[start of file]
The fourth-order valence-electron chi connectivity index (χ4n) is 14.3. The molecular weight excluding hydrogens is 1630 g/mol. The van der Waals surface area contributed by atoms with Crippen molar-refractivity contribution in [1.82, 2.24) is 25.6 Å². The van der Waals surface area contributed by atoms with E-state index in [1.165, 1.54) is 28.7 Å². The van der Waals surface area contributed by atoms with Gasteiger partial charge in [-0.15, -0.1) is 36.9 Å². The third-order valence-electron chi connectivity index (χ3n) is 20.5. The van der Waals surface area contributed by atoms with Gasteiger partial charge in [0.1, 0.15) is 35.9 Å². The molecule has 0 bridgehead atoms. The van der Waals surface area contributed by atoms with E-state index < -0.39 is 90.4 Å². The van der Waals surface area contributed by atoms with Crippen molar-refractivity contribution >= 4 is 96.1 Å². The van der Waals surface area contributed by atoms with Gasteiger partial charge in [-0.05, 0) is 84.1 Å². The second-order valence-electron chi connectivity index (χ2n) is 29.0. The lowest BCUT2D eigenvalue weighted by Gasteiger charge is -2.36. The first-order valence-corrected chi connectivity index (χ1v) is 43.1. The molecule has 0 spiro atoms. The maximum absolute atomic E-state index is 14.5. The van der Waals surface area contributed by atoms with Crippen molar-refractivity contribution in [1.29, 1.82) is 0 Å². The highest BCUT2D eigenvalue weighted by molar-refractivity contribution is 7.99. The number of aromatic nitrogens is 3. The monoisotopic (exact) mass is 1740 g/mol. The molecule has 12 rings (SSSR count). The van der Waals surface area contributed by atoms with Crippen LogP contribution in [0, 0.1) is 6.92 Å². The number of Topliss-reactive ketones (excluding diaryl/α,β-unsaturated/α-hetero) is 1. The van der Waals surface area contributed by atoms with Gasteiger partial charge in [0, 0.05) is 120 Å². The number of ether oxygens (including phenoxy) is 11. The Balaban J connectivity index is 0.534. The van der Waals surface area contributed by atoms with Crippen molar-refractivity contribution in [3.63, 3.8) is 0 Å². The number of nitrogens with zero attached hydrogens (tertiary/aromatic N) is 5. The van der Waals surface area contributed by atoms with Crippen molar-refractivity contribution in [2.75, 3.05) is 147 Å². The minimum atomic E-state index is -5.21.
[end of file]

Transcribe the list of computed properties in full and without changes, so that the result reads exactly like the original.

The fourth-order valence-electron chi connectivity index (χ4n) is 14.3. The molecular weight excluding hydrogens is 1630 g/mol. The van der Waals surface area contributed by atoms with Crippen molar-refractivity contribution in [1.82, 2.24) is 25.6 Å². The van der Waals surface area contributed by atoms with E-state index in [1.165, 1.54) is 28.7 Å². The van der Waals surface area contributed by atoms with Gasteiger partial charge in [-0.15, -0.1) is 36.9 Å². The third-order valence-electron chi connectivity index (χ3n) is 20.5. The van der Waals surface area contributed by atoms with Gasteiger partial charge in [0.1, 0.15) is 35.9 Å². The molecule has 0 bridgehead atoms. The van der Waals surface area contributed by atoms with E-state index < -0.39 is 90.4 Å². The van der Waals surface area contributed by atoms with Crippen molar-refractivity contribution >= 4 is 96.1 Å². The van der Waals surface area contributed by atoms with Gasteiger partial charge in [-0.05, 0) is 84.1 Å². The second-order valence-electron chi connectivity index (χ2n) is 29.0. The lowest BCUT2D eigenvalue weighted by Gasteiger charge is -2.36. The first-order valence-corrected chi connectivity index (χ1v) is 43.1. The molecule has 0 spiro atoms. The maximum absolute atomic E-state index is 14.5. The van der Waals surface area contributed by atoms with Crippen molar-refractivity contribution in [1.29, 1.82) is 0 Å². The highest BCUT2D eigenvalue weighted by molar-refractivity contribution is 7.99. The number of aromatic nitrogens is 3. The monoisotopic (exact) mass is 1740 g/mol. The molecule has 12 rings (SSSR count). The van der Waals surface area contributed by atoms with Crippen LogP contribution in [0, 0.1) is 6.92 Å². The number of Topliss-reactive ketones (excluding diaryl/α,β-unsaturated/α-hetero) is 1. The van der Waals surface area contributed by atoms with Gasteiger partial charge in [0, 0.05) is 120 Å². The number of ether oxygens (including phenoxy) is 11. The Balaban J connectivity index is 0.534. The van der Waals surface area contributed by atoms with Crippen molar-refractivity contribution in [3.63, 3.8) is 0 Å². The number of nitrogens with zero attached hydrogens (tertiary/aromatic N) is 5. The van der Waals surface area contributed by atoms with Crippen molar-refractivity contribution in [2.75, 3.05) is 147 Å². The minimum atomic E-state index is -5.21.